do so.  It is not permissible to the appellant to seek to do so
indirectly through the mechanism afforded by s 35(10).


[43]
The
second leg of this objection relates to the alleged failure of the
executrix to draw the attention of the appellant to the conditions
set by the Master for the sale of the farm.  In written and oral
argument, counsel for the appellant sought to extend this aspect of
the objection to include the alleged failure by the executrix to
obtain the appellant’s written consent to the sale of the farm,
which it was argued, was required in terms of s 47 of the Act, as
well as the failure of the executrix to offer the farm for sale to
the appellant, and to inform the appellant that beneficiaries of the
estate had a preferent right to purchase the farm in light of the
conditions set by the Master.  The first thing that should be
noted in this regard is because the Master had issued a special
instruction in relation to the sale of the farm under s 47, the
ordinary requirement of s 47 that requires the heirs to consent to
the manner of the sale of estate property has no application to the
sale of the farm.[14] 
The appellant’s argument in this respect falls to be rejected.


[44]
There
is a dispute of facts on the papers as to whether the executrix
informed the appellant of the preferent right of the heirs to
purchase the farm, and whether she asked her to consent to the sale.
The executrix asserts that the appellant was informed of the
conditions for the sale of the farm stipulated by the Master and
given an opportunity to purchase the farm.  The appellant denies
this.  On the ordinary rules governing motion procedure, the
applicant’s case (here, the appellant) must be determined on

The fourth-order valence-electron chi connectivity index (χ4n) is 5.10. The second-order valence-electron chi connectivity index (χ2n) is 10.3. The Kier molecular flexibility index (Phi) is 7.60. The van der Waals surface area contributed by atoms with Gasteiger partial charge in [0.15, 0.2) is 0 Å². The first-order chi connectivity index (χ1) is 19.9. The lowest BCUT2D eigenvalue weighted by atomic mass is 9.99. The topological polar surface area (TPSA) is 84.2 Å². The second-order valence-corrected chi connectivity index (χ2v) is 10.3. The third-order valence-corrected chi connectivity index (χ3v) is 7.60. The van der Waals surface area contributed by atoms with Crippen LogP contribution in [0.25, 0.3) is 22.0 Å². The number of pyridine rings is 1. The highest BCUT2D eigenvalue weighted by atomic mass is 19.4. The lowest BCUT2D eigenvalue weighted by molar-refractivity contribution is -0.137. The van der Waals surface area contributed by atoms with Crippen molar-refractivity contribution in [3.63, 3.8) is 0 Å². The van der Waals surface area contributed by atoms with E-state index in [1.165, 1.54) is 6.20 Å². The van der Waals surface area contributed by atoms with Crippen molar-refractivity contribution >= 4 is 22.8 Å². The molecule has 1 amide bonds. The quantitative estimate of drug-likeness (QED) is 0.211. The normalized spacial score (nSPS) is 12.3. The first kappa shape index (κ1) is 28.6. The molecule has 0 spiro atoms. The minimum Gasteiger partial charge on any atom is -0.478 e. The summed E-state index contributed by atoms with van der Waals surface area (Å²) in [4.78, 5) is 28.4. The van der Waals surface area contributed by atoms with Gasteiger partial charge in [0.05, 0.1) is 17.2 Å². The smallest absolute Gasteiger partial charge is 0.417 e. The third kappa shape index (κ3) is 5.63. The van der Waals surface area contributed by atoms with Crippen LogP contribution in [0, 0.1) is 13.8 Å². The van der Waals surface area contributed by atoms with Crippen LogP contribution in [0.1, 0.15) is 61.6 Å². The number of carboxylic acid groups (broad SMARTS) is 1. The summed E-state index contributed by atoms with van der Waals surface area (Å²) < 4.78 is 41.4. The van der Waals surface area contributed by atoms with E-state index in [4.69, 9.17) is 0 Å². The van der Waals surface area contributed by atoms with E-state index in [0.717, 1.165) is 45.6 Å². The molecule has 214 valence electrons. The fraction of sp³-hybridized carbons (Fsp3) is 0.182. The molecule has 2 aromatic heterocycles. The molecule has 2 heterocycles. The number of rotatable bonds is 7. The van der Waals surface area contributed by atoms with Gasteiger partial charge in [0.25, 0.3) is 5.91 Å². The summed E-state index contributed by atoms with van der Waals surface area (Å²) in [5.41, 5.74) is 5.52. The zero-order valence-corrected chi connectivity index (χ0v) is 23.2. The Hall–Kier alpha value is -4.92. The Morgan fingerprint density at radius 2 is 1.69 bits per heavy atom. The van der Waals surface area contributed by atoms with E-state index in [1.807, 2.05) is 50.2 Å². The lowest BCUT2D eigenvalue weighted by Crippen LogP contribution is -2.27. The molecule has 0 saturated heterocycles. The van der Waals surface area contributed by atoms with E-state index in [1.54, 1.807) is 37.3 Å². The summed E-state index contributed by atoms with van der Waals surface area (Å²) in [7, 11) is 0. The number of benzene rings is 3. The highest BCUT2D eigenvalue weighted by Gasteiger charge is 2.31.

the facts alleged by the appellant that are not disputed by the
respondent, together with the facts asserted by the respondent, as
long as any denial by a respondent raises a real or bona fide dispute
of fact, as it does here. [15] 
Accordingly the appellant’s case cannot succeed.


[45]
Moreover, it is clear that this is an
objection that does not relate to the liquidation and distribution
account, nor does it relate to the conduct of the Master.  It
relates to the conduct of the executrix.  It is not a matter,
therefore, that can be raised by way of the procedure stipulated in s
35 (10), which is a procedure to determine whether objections to the
liquidation and distribution account should be sustained.  Section
35(10) does not create a general mechanism for relief in relation to
heirs’ complaints about the conduct of an executor in
finalising an estate.  On this basis too, appellant’s
claim cannot succeed.


[46]
We
note finally that the fact that s 35(10) does not provide a remedy to
the appellant here does not mean that a dissatisfied heir has no
remedy for maladministration by an executor.  On the contrary,
dissatisfied heirs have a common-law cause of action against an
executor to recover loss they have suffered as a result of the
executor’s maladministration of the estate.[16]
To succeed in such a case an heir will have to establish loss caused
as a result of maladministration by the executor.  This is not a
matter we need to consider further here. What is clear is that the
second aspect of the objection relating to the sale of the farm, and
the ancillary issues that appellant sought to raise in these
proceedings, do not relate to the liquidation and distribution
account and cannot therefore be raised under s 35(10) of the Act.


(b)
The valuation of the vehicle


[47]
The appellant complained that the vehicle